Artist-curated exhibitions are a vital part of the Hayward Touring programme, opening up new and unexpected approaches to exhibition-making, as well as giving special insights into the artist’s own deeper preoccupations. Artists who have curated past projects include Michael Craig-Martin, Richard Wentworth, Susan Hiller and Tacita Dean. The next exhibition in the series is curated by Mark Wallinger.
One of Britain’s most intellectually curious, socially committed and unpredictable artists, Mark Wallinger has often dwelt on the interface between two realms. The mundane and transcendent meet in Ecce Homo, his anti-heroic sculpture for the fourth plinth in Trafalgar Square, in which an ordinary man becomes a life-sized Christ. State Britain, a painstaking recreation of Brian Haw’s protest running through the Tate’s Duveen Sculpture galleries is intersected by the circle defining the limits of freedom of political protest in the vicinity of Parliament.
For the 2007 Münster Sculpture Project, Wallinger has created his own ZONE appropriating the delineation employed in an Eruv, the area within which observant Jews are permitted to behave as if at home (carrying or pushing objects on the Sabbath, for example): a nylon cord, 4.5 metres above ground and 4,800 metres long encircles the centre of the city.
Mark Wallinger’s exhibition for Hayward Touring will be concerned with the liminal, a concept with physical, political, metaphysical meanings. It signifies the dissolution of boundaries and fixed identities, and is associated with rituals and rites of passage, transitional states characterized by ambiguity, openness and indeterminacy, during which the normal limits to thought, self-understanding and behaviour are relaxed, opening the way to something new. Where necessary the artist will show his own work, along with objects that fit the manifesto - whether they are aesthetic, scientific, political and social or anthropological.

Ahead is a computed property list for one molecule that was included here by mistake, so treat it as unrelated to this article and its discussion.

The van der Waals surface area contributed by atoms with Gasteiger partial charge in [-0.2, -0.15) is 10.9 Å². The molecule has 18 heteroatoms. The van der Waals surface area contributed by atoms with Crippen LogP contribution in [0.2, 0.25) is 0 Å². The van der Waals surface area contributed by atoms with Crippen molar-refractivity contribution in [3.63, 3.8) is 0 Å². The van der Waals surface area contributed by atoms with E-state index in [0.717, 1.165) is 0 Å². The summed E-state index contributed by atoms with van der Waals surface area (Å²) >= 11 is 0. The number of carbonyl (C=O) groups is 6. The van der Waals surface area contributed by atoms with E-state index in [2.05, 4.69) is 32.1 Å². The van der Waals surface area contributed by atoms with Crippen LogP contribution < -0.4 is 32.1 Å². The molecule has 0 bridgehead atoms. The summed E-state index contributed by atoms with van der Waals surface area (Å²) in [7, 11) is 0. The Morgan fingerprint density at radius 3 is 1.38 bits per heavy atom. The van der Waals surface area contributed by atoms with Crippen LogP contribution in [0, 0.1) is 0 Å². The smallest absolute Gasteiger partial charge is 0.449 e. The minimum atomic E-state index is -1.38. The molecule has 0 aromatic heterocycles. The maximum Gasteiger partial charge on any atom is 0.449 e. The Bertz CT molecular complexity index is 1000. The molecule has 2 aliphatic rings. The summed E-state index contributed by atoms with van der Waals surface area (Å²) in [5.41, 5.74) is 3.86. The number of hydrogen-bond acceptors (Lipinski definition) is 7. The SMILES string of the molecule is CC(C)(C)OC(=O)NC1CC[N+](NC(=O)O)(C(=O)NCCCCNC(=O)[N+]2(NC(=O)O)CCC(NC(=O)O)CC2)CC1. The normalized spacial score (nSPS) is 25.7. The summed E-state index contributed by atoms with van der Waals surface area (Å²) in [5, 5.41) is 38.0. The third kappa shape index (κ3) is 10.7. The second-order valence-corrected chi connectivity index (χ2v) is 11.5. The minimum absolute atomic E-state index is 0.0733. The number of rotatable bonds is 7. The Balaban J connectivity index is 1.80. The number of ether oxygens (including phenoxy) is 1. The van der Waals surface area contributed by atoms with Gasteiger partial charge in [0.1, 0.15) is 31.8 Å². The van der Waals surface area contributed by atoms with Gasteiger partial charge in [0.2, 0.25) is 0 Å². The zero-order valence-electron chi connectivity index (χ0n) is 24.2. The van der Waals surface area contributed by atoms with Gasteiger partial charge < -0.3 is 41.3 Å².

‘The Russian Linesman’, Tofik Bakhramov, is famous (or infamous) for a controversial ruling in the 1966 World Cup Final between the home team England and West Germany, which had just eliminated the Soviet Union team in the semi-finals. His ruling gave the goal to England, a 3-2 lead in extra time, perhaps the most debated decision in all of football. In England, it is commonly believed that the decision was correct, while in Germany it is commonly said that the linesman made a mistake. Bakhramov was in fact from Azerbijan.
This exhibition toured to the following venues:
16 May - 28 June 2009
Art Gallery, Leeds
18 July - 20 September 2009
Glynn Vivian Art Gallery, Swansea
For information on this exhibition please contact Alison Maun email@example.com
Top: Renato Giuseppe Bertelli, Profilo Continuo (Testa di Mussolini) [Continuous Profile (Head of Mussolini)], 1933. Courtesy The Imperial War Museum © The estate of Renato Giuseppe Bertelli
Bottom: Mark Wallinger, Upside Down and Back to Front, the Spirit Meets the Optic Illusion, 1997 © the artist, courtesy Anthony Reynolds Gallery